Lacking Natural Simplicity

Random musings on books, code, and tabletop games.

Recent Reading; Templating Not Useful

Recent Reading

  • Dead as a Doornail, by Charlaine Harris, copyright 2005 by Charlaine Harris Schulz; Ace/The Berkley Publishing Group/Penguin Group (USA) Inc., May 2005. I like Harris and Hamilton the best of the books I've read in this genre. Hamilton is perhaps a little more intense, but Harris is perhaps a little more moving. I'll have to check out Harris's Shakespeare novels, set in rural Arkansas, and her new series starting with Grave Sight.

  • Shakespeare's Landlord, by Charlaine Harris, copyright 1996; Dell/Bantam Doubleday Dell Publishing Group, Inc., August 1997. Ok, it's later, and I have checked out Harris's Shakespeare series, and so far it is good.

Templating Not Useful

I was thinking about templating in web frameworks, and went back to reread Avi Bryant's Where are the templates? where he explains why Seaside doesn't have a default templating system, and I have to agree that templating doesn't seem like the best solution.

Recent Reading

  • Forge of Heaven, by C.J. Cherryh, copyright 2004; Eos/HarperCollins, July 2005. This is the sequel to Hammerfall, and I gather that the series is now known as The Gene Wars. Interesting. I'm looking forward to reading more in this series.

  • Dragonspell, by Donita K. Paul; WaterBrook Press/Random House, Inc., 2004. Too much overt preaching. Would this have annoyed me when I was a youngster? I'll have to reread the Narnia books and see if they annoy me now.

Recent Reading

  • Bite; Jove Books/The Berkley Publishing Group/Penguin Group (USA) Inc; January 2005.

    • “The Girl Who Was Infatuated with Death”, by Laurell K. Hamilton, copyright 2005.

    • “One Word Answer”, by Charlaine Harris, copyright 2005.

    • “Biting in Plain Sight”, by MaryJanice Davidson, copyright 2005. I've still not read a book by Davidson, just this story and another in the anthology Cravings, but they were ok.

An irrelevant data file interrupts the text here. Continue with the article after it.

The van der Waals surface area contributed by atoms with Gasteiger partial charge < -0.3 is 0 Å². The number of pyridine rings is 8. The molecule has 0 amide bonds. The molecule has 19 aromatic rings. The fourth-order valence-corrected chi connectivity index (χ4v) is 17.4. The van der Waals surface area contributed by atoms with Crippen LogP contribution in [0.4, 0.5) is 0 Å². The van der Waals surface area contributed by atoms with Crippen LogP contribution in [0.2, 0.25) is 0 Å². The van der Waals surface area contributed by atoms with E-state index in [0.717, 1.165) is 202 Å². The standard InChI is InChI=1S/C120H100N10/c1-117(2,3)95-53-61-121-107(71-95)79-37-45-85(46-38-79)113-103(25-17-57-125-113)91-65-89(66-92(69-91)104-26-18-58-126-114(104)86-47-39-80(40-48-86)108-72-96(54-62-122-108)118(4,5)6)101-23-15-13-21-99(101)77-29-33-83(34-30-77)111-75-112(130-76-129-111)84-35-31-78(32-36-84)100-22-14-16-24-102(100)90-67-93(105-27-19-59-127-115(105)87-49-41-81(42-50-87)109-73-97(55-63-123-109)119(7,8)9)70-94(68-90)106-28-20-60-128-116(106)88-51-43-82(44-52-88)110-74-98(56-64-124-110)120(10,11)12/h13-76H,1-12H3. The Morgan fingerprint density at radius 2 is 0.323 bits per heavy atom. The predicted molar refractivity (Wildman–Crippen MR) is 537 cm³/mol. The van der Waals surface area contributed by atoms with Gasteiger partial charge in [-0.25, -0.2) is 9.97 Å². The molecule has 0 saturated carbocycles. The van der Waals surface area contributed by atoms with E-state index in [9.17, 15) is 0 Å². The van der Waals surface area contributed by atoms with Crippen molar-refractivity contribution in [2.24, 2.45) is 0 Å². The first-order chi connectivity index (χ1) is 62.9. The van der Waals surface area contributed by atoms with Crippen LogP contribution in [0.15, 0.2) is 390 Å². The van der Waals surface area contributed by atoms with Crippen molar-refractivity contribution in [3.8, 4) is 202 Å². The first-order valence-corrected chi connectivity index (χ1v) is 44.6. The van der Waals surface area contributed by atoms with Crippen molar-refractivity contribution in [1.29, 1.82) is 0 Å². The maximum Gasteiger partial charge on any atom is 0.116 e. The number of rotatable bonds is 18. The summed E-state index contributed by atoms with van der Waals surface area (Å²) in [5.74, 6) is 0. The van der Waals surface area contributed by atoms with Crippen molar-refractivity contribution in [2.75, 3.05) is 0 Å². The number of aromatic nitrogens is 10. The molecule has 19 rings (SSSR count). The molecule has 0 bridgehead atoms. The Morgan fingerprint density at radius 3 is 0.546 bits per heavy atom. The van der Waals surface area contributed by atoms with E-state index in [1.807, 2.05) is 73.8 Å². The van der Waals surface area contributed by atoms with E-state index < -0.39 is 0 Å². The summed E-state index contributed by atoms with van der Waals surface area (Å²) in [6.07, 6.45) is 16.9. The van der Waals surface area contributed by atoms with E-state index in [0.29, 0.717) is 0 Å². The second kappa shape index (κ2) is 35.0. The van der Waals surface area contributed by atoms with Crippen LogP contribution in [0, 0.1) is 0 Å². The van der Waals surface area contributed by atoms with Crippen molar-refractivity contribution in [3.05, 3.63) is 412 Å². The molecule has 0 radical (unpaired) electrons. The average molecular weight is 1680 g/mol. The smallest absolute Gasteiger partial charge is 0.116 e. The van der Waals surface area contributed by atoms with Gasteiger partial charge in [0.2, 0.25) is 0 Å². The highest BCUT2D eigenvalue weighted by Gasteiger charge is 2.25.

• “Galahad”, by Angela Knight, copyright 2005 by Julie Woodcock. Not to my taste.

    • “Blood Lust”, by Vickie Taylor, copyright 2005 by Vickie Spears. Also not really to my taste.

  • Dead to the World, by Charlaine Harris, copyright 2004 by Charlaine Harris Shulz; Ace Books/Berkley Publishing Group/Penguin Group (USA) Inc., May 2004. This, on the other hand, was very much to my taste.

  • Storm Front, by Jim Butcher; ROC/New American Library/Penguin Putnam Inc., April 2000. My copy is from the 7th printing. This is the 1st book in the series The Dresden Files, which looks like it ought to be entertaining; I somehow completely missed it the first time through, so now I'll have to try and find the rest.

  • Dead Witch Walking, by Kim Harrison; HarperTorch/HarperCollins, May 2004. My copy is from the 8th printing. Also good.

  • The Awakening, by L.A. Banks; copyright 2003 by Leslie Esdaile; St. Martin's Griffin, January 2004. This is the 2nd book of the Vampire Huntress series, and it's readable, but I'd put it a couple of ranks below Hamilton, Harris, Butcher, and Harrison. The first book is Minion.

emacs; Lisp

Monday, 22 August 2005

emacs, oh wonderful emacs

While back Daniel Barlow explained why emacs is the best desktop environment he has used. I agree: emacs is the best desktop environment I've used, too. (Forth, Lisp Machine and Smalltalk users may be able to say different with reason, but few others.)

Lisp is small

These days, a full blow Common Lisp is a relatively small application: Starting CLISP to evaluate an expression takes only 2.5 times as many system calls as it takes ls to list a single file.